Definitions of building

  1. increasing or having the power to increase especially in size or amount or degree; "muscle-building exercises" Scrapingweb Dictionary DB
  2. the act of constructing or building something; "during the construction we had to take a detour"; "his hobby was the building of boats" Scrapingweb Dictionary DB
  3. the commercial activity involved in constructing buildings; "their main business is home construction"; "workers in the building trades" Scrapingweb Dictionary DB
  4. the occupants of a building; "the entire building complained about the noise" Scrapingweb Dictionary DB
  5. rising progressively; "the building suspense"; "the heightening drama" Scrapingweb Dictionary DB
  6. a structure that has a roof and walls and stands more or less permanently in one place; "there was a three-story building on the corner"; "it was an imposing edifice" Wordnet Dictionary DB
  7. of Build The Winston Simplified Dictionary. By William Dodge Lewis, Edgar Arthur Singer. Published 1919.
  8. The act of constructing, erecting, or establishing. Webster Dictionary DB
  9. The art of constructing edifices, or the practice of civil architecture. Webster Dictionary DB
  10. That which is built; a fabric or edifice constructed, as a house, a church, etc. Webster Dictionary DB
  11. The act of constructing, raising, or establishing; a structure put up for use or convenience, as a house, a church, etc. The Winston Simplified Dictionary. By William Dodge Lewis, Edgar Arthur Singer. Published 1919.
  12. The art of erecting houses, etc.: anything built: a house. The american dictionary of the english language. By Daniel Lyons. Published 1899.
  13. Anything built; a house; edifice. The Clarendon dictionary. By William Hand Browne, Samuel Stehman Haldeman. Published 1894.
  14. That which is built; an edifice; the art of building. The Concise Standard Dictionary of the English Language. By James Champlin Fernald. Published 1919.
  15. The art of raising fabrics; an edifice. Nuttall's Standard dictionary of the English language. By Nuttall, P.Austin. Published 1914.
  16. An edifice; a fixed structure-as a house, a church. Etymological and pronouncing dictionary of the English language. By Stormonth, James, Phelp, P. H. Published 1874.
  17. among the Jews was suited to the climate and conditions of the country. They probably adopted the kind of architecture for their dwellings which they found already existing when they entered Canaan ( Deuteronomy 6:10 ; Numbers 13:19 ). Phoenician artists ( 2 Samuel 5:11 ; 1 Kings 5:6 1 Kings 5:18 ) assisted at the erection of the royal palace and the temple at Jerusalem. Foreigners also assisted at the restoration of the temple after the Exile ( Ezra 3:7 ). In Genesis 11:3 Genesis 11:9 , we have the first recorded instance of the erection of buildings. The cities of the plain of Shinar were founded by the descendants of Shem ( Genesis 10:11 Genesis 10:12 Genesis 10:22 ). The Israelites were by occupation shepherds and dwellers in tents ( Genesis 47:3 ); but from the time of their entering Canaan they became dwellers in towns, and in houses built of the native limestone of Palestine. Much building was carried on in Solomon's time. Besides the buildings he completed at Jerusalem, he also built Baalath and Tadmor ( 1 Kings 9:15 1 Kings 9:24 ). Many of the kings of Israel and Judah were engaged in erecting various buildings. Herod and his sons and successors restored the temple, and built fortifications and other structures of great magnificence in Jerusalem ( Luke 21:5 ). The instruments used in building are mentioned as the plumb-line ( Amos 7:7 ), the measuring-reed ( Ezekiel 40:3 ), and the saw ( 1 Kings 7:9 ). Believers are "God's building" ( 1 Corinthians 3:9 ); and heaven is called "a building of God" ( 2 Corinthians 5:1 ). Christ is the only foundation of his church ( 1 Corinthians 3:10-12 ), of which he also is the builder ( Matthew 16:18 ). biblestudytools.com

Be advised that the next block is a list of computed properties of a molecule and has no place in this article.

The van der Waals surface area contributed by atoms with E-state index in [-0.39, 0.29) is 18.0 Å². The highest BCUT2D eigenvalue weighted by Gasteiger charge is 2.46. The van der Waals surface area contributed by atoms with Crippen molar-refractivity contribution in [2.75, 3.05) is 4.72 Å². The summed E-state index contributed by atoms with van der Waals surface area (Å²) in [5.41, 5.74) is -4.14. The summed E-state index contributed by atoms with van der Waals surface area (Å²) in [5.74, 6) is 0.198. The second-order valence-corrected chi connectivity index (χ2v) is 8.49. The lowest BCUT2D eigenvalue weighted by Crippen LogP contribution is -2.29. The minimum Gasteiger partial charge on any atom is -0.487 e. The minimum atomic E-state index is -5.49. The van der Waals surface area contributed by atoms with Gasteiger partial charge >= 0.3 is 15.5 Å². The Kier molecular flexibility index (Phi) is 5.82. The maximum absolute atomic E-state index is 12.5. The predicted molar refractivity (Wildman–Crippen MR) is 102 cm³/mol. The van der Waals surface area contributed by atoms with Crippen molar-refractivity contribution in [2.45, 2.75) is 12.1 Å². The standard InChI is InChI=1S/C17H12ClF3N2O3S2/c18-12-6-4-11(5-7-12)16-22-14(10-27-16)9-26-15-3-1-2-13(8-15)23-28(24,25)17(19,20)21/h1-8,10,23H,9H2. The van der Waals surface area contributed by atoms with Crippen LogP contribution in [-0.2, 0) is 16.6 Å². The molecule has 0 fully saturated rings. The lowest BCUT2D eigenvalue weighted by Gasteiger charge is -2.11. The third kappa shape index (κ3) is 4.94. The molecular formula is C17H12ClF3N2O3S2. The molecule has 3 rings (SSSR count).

18. A structure or edifice erected by the hand of man, composed of natural materials, as stone or wood, and intended for use or convenience. Truesdell v. Gray, 13 Gray (Mass.) 311; State v. Moore, 61 Mo. 276; Clark v. State, 69 Wis. 203, 33 N. W. 436, 2 Am. St. Kep. 732. thelawdictionary.org
  19. Estates. An edifice erected by art, and fixed upon or over the soil, composed of stone, brick, marble, wood, or other proper substance, 'Connected together, and designed for use in the position in which it is so fixed. Every building is an accessory to the soil, and is, therefore, real estate: it belongs to the owner of the soil. Cruise, tit. 1, S. 46. Vide 1 Chit. Pr. 148, 171; Salk. 459; Hob. 131; 1 Mete. 258; Broom's Max. 172. 1215.org/lawnotes/bouvier/bouvier.htm
  20. In vbl senses; esp.: house, edifice; b.-lease, permitting lessee to build on the land; b.-society, of contributors to fund for loan to members when needing house. Concise Oxford Dictionary
  21. n. Act of constructing, erecting, or establishing;—architecture;—a thing built, as a house, church, &c. Cabinet Dictionary
  22. A fabrick, an edifice. Complete Dictionary

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